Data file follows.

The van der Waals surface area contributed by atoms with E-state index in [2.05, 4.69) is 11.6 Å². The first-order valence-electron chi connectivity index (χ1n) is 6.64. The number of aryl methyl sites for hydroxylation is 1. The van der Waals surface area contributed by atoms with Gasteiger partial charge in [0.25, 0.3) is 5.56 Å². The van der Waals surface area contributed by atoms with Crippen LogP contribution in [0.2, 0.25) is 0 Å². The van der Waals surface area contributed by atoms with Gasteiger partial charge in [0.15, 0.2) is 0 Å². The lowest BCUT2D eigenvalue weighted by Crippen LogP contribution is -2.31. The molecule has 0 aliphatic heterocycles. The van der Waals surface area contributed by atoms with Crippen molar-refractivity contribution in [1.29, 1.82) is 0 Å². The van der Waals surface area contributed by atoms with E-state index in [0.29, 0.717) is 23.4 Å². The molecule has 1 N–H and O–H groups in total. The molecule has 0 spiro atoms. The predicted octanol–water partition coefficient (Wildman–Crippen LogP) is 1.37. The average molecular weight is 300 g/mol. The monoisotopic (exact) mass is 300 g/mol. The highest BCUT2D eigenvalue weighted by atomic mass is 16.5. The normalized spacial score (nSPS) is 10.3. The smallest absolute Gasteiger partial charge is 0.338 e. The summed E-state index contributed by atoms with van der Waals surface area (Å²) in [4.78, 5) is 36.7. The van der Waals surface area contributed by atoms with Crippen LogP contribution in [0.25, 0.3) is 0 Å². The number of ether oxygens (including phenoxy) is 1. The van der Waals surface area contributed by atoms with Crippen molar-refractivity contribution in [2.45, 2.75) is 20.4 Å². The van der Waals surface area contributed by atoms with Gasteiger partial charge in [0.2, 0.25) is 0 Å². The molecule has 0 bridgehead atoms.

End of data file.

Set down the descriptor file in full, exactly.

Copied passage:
The van der Waals surface area contributed by atoms with E-state index in [2.05, 4.69) is 11.6 Å². The first-order valence-electron chi connectivity index (χ1n) is 6.64. The number of aryl methyl sites for hydroxylation is 1. The van der Waals surface area contributed by atoms with Gasteiger partial charge in [0.25, 0.3) is 5.56 Å². The van der Waals surface area contributed by atoms with Crippen LogP contribution in [0.2, 0.25) is 0 Å². The van der Waals surface area contributed by atoms with Gasteiger partial charge in [0.15, 0.2) is 0 Å². The lowest BCUT2D eigenvalue weighted by Crippen LogP contribution is -2.31. The molecule has 0 aliphatic heterocycles. The van der Waals surface area contributed by atoms with Crippen molar-refractivity contribution in [1.29, 1.82) is 0 Å². The van der Waals surface area contributed by atoms with E-state index in [0.29, 0.717) is 23.4 Å². The molecule has 1 N–H and O–H groups in total. The molecule has 0 spiro atoms. The predicted octanol–water partition coefficient (Wildman–Crippen LogP) is 1.37. The average molecular weight is 300 g/mol. The monoisotopic (exact) mass is 300 g/mol. The highest BCUT2D eigenvalue weighted by atomic mass is 16.5. The normalized spacial score (nSPS) is 10.3. The smallest absolute Gasteiger partial charge is 0.338 e. The summed E-state index contributed by atoms with van der Waals surface area (Å²) in [4.78, 5) is 36.7. The van der Waals surface area contributed by atoms with Crippen LogP contribution in [0.25, 0.3) is 0 Å². The number of ether oxygens (including phenoxy) is 1. The van der Waals surface area contributed by atoms with Crippen molar-refractivity contribution in [2.45, 2.75) is 20.4 Å². The van der Waals surface area contributed by atoms with Gasteiger partial charge in [0.2, 0.25) is 0 Å². The molecule has 0 bridgehead atoms.